Visiting Fellow, Fall 2019
Ceyda Karamursel is a Lecturer in modern Middle Eastern history at the School of Oriental and African Studies (SOAS), University of London, with research and teaching interests centering on the social, political, and legal history of the late Ottoman Empire and early Turkish Republic. She holds a B.A. in Economics from Bogazici University and received her M.A. and Ph.D. in History from the University of Pennsylvania, where she was also a postdoctoral fellow at the Middle East Center.
Karamursel’s work explores the practice of slavery and the elusive meanings of freedom in the Ottoman Empire and the Turkish Republic in the second half of the nineteenth and early decades of the twentieth centuries and has been supported by the Social Science Research Council and the Charlotte W. Newcombe Foundation, among others. She is currently working on her book manuscript entitled The Sack and the Bowstring: A Global History of Ottoman Slavery and Freedom, which continues to explore Ottoman slaves’, slaveholders’, and the state’s perceptions of such liberal fictions as freedom, justice, and equality in a global context.
In addition to her book manuscript, Ceyda Karamursel works on a number of smaller projects, first of which traces the sewing machines’ arrival and reception in the Ottoman Middle East, with the specific goal of understanding how relations of production in particular, and capitalism in general, transported and transformed themselves to attain new lives in different social and political contexts. Her second project takes an international legal dispute between the Ottoman Empire and Greece on stolen personal property as its point of departure to explore how different, presumably conflicting, legal systems worked with each other in the making of international property rights. The third and the final one, which also launches her second book project on how Ottoman concepts of slavery circulated in the Atlantic world in the nineteenth century, follows the news of an American opera singer who was allegedly murdered in the imperial harem in Istanbul.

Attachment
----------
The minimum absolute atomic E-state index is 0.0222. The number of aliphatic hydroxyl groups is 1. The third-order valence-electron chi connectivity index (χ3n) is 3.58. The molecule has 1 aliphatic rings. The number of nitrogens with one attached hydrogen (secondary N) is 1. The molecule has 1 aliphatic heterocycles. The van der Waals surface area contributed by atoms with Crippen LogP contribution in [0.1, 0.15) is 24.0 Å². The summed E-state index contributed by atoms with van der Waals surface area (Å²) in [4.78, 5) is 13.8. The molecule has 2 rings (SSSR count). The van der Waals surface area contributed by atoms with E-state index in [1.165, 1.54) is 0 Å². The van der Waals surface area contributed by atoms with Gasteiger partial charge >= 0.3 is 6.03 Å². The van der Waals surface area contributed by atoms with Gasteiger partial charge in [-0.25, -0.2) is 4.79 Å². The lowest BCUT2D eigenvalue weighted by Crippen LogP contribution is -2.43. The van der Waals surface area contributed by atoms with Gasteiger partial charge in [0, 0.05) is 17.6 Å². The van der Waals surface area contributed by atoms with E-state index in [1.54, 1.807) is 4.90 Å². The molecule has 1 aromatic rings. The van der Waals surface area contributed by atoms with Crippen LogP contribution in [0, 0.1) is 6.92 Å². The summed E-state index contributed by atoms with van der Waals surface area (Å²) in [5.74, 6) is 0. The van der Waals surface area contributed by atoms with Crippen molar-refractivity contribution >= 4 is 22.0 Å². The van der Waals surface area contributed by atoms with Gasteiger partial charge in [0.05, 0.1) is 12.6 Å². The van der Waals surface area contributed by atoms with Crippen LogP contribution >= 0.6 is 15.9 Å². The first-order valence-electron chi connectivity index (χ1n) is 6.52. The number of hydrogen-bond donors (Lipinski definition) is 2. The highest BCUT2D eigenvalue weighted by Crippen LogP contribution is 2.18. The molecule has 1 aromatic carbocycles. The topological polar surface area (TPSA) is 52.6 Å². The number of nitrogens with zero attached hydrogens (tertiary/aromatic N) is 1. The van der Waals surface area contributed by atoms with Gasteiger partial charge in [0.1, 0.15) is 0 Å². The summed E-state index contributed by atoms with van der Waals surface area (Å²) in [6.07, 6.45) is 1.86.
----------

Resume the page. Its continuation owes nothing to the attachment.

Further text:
Karamursel's work appeared in New Perspectives on Turkey, Journal of Women's History, Comparative Studies in Society and History, and most recently in the International Journal of Middle East Studies.
In August 1874, the customs officers at the Constantinople port seized a young African woman named Katerina, just as she disembarked the ship that brought her from Alexandria. Her arrest was made on the assumption that being a young, black woman on a ship destined for the biggest “human entrepôt” in the region, she could not have been anything but a victim of slave traffickers. As her interrogation progressed however, it gradually became clear that Katerina was not a “smuggled slave” as they thought she was, but a member and an employee of the Greek Church, who came to the city with the purpose of taking up employment. Taking this incident as its point of departure, this chapter, a new addition to my book project entitled The Sack and the Bowstring: A Global History of Ottoman Slavery and Freedom, explores the entangled histories of religious rights and anti-slavery policies in the reform-era Ottoman Empire, shedding light on two interconnected histories: first, the ways in which international law gained precedence over the sharia law, and second, how these new political and legal processes created “gradated liberties” in the Ottoman Empire.